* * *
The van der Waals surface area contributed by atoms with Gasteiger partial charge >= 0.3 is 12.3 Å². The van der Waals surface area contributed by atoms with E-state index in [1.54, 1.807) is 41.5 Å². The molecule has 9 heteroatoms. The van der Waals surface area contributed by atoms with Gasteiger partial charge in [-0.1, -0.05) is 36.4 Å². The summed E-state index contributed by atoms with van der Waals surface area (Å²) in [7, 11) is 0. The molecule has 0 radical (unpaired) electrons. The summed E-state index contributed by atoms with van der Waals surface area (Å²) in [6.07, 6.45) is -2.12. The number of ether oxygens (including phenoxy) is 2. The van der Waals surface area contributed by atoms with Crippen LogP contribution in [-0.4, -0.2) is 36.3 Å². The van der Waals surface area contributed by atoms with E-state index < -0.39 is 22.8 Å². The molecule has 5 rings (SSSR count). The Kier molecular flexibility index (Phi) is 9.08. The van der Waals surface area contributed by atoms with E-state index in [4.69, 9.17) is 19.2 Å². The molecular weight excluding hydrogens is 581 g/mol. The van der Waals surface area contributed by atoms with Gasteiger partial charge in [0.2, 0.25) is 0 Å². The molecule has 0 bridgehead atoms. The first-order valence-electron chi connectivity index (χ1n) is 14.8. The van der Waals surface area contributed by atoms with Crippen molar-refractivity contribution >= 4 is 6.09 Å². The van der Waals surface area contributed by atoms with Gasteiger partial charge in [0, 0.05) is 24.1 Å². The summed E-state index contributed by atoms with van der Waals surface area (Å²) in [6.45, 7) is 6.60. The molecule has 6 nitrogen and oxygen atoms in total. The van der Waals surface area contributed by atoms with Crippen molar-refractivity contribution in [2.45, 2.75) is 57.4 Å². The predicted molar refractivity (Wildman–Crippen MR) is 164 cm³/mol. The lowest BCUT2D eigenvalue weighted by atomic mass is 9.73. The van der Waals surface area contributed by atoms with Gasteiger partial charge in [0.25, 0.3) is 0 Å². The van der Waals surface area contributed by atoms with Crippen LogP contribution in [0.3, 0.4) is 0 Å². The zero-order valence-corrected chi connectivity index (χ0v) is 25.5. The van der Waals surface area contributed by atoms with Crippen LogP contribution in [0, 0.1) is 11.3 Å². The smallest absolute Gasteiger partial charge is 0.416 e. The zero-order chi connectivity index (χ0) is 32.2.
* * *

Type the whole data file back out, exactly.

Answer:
The van der Waals surface area contributed by atoms with Gasteiger partial charge >= 0.3 is 12.3 Å². The van der Waals surface area contributed by atoms with E-state index in [1.54, 1.807) is 41.5 Å². The molecule has 9 heteroatoms. The van der Waals surface area contributed by atoms with Gasteiger partial charge in [-0.1, -0.05) is 36.4 Å². The summed E-state index contributed by atoms with van der Waals surface area (Å²) in [7, 11) is 0. The molecule has 0 radical (unpaired) electrons. The summed E-state index contributed by atoms with van der Waals surface area (Å²) in [6.07, 6.45) is -2.12. The number of ether oxygens (including phenoxy) is 2. The van der Waals surface area contributed by atoms with Crippen LogP contribution in [-0.4, -0.2) is 36.3 Å². The van der Waals surface area contributed by atoms with E-state index < -0.39 is 22.8 Å². The molecule has 5 rings (SSSR count). The Kier molecular flexibility index (Phi) is 9.08. The van der Waals surface area contributed by atoms with E-state index in [4.69, 9.17) is 19.2 Å². The molecular weight excluding hydrogens is 581 g/mol. The van der Waals surface area contributed by atoms with Gasteiger partial charge in [0.2, 0.25) is 0 Å². The molecule has 0 bridgehead atoms. The first-order valence-electron chi connectivity index (χ1n) is 14.8. The van der Waals surface area contributed by atoms with Crippen molar-refractivity contribution >= 4 is 6.09 Å². The van der Waals surface area contributed by atoms with Gasteiger partial charge in [0, 0.05) is 24.1 Å². The summed E-state index contributed by atoms with van der Waals surface area (Å²) in [6.45, 7) is 6.60. The molecule has 6 nitrogen and oxygen atoms in total. The van der Waals surface area contributed by atoms with Crippen molar-refractivity contribution in [2.45, 2.75) is 57.4 Å². The predicted molar refractivity (Wildman–Crippen MR) is 164 cm³/mol. The lowest BCUT2D eigenvalue weighted by atomic mass is 9.73. The van der Waals surface area contributed by atoms with Gasteiger partial charge in [0.25, 0.3) is 0 Å². The van der Waals surface area contributed by atoms with Crippen LogP contribution in [0.3, 0.4) is 0 Å². The zero-order valence-corrected chi connectivity index (χ0v) is 25.5. The van der Waals surface area contributed by atoms with Crippen LogP contribution in [0, 0.1) is 11.3 Å². The smallest absolute Gasteiger partial charge is 0.416 e. The zero-order chi connectivity index (χ0) is 32.2.